"I think people were just ready for a change," says bandleader Pete Spina, of the City Rhythm Orchestra, Philadelphia's premier swing outfit. "The music is a big part of it, but it's also everything else that goes with it—the lifestyle, the way you dress, the way you act, the atmosphere of the club."
Modern swing kids started crawling out of the woodwork in places like the Derby in Los Angeles, the Cafe Du Nord in San Francisco, and the Supper Club in New York.
In Philadelphia, we have the Five Spot.
The Old City supper club has managed to make money on the toughest night of the week. As an alternative to the Philadelphia rock, hip-hop and jazz joints, the Five Spot's Sunday nights, with City Rhythm Orchestra and beginner dance lessons, have become a staple in the musical diet of local swingers like Murphy.
Sundays, in addition to the popular Wednesday night performance of Ronnie James and the Jez Hot Swing Club, have made the venue a local favorite.
The Five Spot arrived without much fanfare a year and a half ago. A transplanted Los Angeleno named Jacob Morris approached owner Philip Cohen with the suggestion of offering swing lessons at what was hen a brand-new club.
Morris, 36, a dancer in Swingers, had been hoping to find a local scene that reminded him of home. "When I first came here, I saw an ad for the Five Spot. So I called Philip, and we started talking," Morris recalls. "But the whole idea of teaching was just so I could have someone to dance with."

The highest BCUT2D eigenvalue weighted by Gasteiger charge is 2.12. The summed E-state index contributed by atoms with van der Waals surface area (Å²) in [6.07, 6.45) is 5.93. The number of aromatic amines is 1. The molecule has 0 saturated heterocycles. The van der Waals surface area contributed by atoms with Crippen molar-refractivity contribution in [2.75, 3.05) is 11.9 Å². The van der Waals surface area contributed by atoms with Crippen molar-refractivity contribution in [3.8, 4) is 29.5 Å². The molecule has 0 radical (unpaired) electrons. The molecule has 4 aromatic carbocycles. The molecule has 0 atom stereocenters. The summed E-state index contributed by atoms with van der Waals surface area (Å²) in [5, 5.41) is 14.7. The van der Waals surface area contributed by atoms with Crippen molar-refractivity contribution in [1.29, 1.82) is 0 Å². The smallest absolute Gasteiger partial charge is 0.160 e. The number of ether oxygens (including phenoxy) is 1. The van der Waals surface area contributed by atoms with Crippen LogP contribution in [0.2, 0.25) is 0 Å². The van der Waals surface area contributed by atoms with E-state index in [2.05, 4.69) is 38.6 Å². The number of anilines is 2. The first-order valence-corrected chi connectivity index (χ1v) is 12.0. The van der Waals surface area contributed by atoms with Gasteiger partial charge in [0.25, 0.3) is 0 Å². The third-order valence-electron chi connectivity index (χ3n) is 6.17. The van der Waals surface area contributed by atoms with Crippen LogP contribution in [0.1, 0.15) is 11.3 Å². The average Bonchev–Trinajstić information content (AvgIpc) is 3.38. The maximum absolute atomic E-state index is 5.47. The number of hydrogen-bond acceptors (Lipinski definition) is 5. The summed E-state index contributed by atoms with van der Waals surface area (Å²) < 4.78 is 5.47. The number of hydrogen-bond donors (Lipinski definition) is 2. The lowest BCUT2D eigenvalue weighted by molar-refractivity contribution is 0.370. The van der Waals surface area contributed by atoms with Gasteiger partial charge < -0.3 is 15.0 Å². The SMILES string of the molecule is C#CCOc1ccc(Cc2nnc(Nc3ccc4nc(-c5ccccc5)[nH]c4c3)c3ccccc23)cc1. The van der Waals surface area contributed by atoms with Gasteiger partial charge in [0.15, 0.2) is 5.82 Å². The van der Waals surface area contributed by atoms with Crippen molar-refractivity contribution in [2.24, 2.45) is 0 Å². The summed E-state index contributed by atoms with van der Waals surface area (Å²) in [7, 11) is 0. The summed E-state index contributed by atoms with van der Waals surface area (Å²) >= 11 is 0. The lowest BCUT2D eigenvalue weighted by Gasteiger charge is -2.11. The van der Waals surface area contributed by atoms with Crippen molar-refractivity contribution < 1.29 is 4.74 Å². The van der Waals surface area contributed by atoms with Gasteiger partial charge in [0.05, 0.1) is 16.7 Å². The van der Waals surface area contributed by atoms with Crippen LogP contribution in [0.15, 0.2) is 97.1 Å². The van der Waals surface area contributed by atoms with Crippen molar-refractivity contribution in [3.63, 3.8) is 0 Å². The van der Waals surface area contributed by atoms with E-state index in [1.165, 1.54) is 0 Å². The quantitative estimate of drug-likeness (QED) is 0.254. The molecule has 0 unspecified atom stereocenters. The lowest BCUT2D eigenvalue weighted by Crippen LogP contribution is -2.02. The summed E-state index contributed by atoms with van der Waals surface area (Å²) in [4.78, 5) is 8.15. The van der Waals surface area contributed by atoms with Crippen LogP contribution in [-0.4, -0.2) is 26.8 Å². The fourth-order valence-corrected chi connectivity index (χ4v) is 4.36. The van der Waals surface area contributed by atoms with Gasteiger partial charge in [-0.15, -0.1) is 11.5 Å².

According to Morris, attendance has gone from two students in February 1997, when the lessons started, to 120 and rising.
While the Five Spot has put the swing culture firmly in the forefront of the area's nightlife scene, other venues are hoping to match its success.
Places like Katmandu and Edge, which usually play rock, hip-hop or house music, swing at least one night a week. NewMarket Cabaret and West Chester's Chicane both have swing nights on Thursdays. Pompano Grille is planning to start regular swing nights next month, and the Eighth Floor will follow suit in September. Even the Philadelphia Museum of Art has hosted swing parties and dance lessons during some of its weekly Wednesday-night events.
As a seasonal offering, WPEN's Dancing Under the Stars at Penn's Landing is another alternative. Every Thursday through Sept. 3, swing fans can enjoy live music from groups such as the Carmen Dee Orchestra, the Jo Midiri Orchestra and the City Rhythm Orchestra in a dance hall without walls. One warning: Dancing on solid concrete in the sun, even when it's setting isn't easy. But die-hard swing dancers can cope with soft-soled shoes and a tube of sun block.